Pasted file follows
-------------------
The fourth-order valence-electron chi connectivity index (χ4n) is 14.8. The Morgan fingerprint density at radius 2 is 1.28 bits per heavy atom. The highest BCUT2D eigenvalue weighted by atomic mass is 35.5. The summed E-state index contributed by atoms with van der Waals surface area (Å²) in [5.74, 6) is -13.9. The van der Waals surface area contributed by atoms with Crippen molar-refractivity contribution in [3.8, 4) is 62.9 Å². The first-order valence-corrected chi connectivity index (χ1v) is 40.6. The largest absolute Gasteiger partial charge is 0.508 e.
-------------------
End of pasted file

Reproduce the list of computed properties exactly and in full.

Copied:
The fourth-order valence-electron chi connectivity index (χ4n) is 14.8. The Morgan fingerprint density at radius 2 is 1.28 bits per heavy atom. The highest BCUT2D eigenvalue weighted by atomic mass is 35.5. The summed E-state index contributed by atoms with van der Waals surface area (Å²) in [5.74, 6) is -13.9. The van der Waals surface area contributed by atoms with Crippen molar-refractivity contribution in [3.8, 4) is 62.9 Å². The first-order valence-corrected chi connectivity index (χ1v) is 40.6. The largest absolute Gasteiger partial charge is 0.508 e.